There aren’t many plays with a cast of teenagers that are this slick. Some excellent tech and blocking make
The play thunders along at an impressive pace, but its 40 minute running time can sometimes feel a little slight
Jack (Christian Gateley) is an alcoholic policeman, and a poor drink-induced decision on the job leads to tragedy. Plagued by guilt and haunted by the girl whose death he feels responsible for, Jack seeks to find closure by turning his experiences into a film.
The team of writer-directors (Jonny McCausland, Tatiana Hardy and Livi Empson) have devised an innovative staging, seamlessly flicking between scenes and utilising every inch of the stage. The film set framing device is inspired, and leaves the audience questioning the boundaries between the real and the artificial. James Wilson’s tech delivers some horrific moments, none more so than the terrifying opening scene - you have been warned!
Sometimes, however, the staging has a tendency to go a little overboard. The duo of creepy girls that pranced around with Maya Burnand’s murder victim feels gratuitous, and a vertical bed to show Jack’s sleepless nights just ends up looking a bit silly. Elsewhere the lo-fi staging techniques go down a treat: a piece of cloth with holes for windows should look ridiculous as a car, but is actually just what the scene needs and works well with the old-school Hollywood aesthetic of the framing device.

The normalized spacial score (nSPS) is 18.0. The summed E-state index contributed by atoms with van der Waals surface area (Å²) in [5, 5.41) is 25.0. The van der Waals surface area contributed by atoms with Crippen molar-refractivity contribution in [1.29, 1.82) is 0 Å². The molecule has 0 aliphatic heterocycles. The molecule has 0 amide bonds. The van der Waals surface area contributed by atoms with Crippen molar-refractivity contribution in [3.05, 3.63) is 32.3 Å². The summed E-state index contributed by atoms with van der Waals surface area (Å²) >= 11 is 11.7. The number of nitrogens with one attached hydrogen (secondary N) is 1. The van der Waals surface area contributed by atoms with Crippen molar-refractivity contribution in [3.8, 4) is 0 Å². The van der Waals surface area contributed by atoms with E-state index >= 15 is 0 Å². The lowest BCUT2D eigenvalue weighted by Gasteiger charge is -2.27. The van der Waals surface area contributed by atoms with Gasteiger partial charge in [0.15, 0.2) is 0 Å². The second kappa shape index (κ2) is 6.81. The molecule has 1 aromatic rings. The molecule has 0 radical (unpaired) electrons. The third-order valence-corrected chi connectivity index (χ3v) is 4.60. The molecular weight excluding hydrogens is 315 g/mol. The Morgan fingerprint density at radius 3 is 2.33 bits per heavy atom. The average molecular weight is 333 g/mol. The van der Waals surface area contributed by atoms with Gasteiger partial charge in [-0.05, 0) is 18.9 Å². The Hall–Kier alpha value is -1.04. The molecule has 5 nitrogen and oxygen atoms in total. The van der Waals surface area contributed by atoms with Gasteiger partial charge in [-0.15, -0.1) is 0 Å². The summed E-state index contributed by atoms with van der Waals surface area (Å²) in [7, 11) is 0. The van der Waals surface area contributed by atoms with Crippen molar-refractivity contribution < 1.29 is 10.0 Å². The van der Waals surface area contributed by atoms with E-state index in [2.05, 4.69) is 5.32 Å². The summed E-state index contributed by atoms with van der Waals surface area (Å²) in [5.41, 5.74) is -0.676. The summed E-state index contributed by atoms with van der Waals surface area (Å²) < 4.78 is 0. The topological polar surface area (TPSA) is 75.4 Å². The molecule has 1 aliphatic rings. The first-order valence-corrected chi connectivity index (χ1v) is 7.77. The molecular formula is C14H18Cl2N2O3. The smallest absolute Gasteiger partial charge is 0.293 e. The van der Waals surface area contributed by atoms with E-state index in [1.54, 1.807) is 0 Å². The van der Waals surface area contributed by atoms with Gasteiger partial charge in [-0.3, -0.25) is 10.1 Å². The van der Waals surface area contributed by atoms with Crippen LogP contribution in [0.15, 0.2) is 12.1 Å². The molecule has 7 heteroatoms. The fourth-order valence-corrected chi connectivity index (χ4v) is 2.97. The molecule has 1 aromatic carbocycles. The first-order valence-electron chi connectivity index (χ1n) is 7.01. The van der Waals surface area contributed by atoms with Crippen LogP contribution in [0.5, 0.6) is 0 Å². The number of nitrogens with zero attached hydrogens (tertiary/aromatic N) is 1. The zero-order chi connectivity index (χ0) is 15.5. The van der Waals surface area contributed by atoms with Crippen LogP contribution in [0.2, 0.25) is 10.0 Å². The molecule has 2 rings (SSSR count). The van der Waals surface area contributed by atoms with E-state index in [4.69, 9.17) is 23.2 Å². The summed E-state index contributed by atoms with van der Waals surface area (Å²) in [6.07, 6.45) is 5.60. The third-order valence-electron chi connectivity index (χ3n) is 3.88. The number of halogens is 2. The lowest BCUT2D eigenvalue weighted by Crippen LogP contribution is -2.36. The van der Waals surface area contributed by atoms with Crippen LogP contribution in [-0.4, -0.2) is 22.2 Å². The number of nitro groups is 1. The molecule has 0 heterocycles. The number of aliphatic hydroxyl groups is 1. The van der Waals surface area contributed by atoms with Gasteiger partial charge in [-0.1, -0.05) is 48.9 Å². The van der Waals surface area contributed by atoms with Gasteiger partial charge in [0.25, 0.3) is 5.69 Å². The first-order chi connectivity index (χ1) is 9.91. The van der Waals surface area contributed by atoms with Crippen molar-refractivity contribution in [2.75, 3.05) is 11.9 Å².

The performances are credible given the cast’s youth, though the piece would benefit from a more intense performance from Gateley. Alex Bridges’ manipulative and melodramatic director also needs a touch more humour in his impassioned (and somewhat insensitive) search for cinematic potential in Jack’s trauma. Katherine Grigg, on the other hand, gives an excellent performance as Jack’s wife and ends up being the emotional core of the piece.
The play thunders along at an impressive pace, but its 40 minute running time can sometimes feel a little slight. Some of the best writing comes in moments of calm, such as the discussion of alcoholism after Jack’s fatal mistake. The rest of the time it can feel as if the play is rushing through the essentials of a story which has heaps of potential; the ending, though suitably scary, ends up feeling a little unsatisfying.
About a Girl is nonetheless a very impressive piece, and its catalogue of scare-inducing tricks remarkably effective. It’s a memorable story that works well as a thriller, though the writers and cast focus more on delivering a streamlined horror than fathoming the narrative’s emotional depths.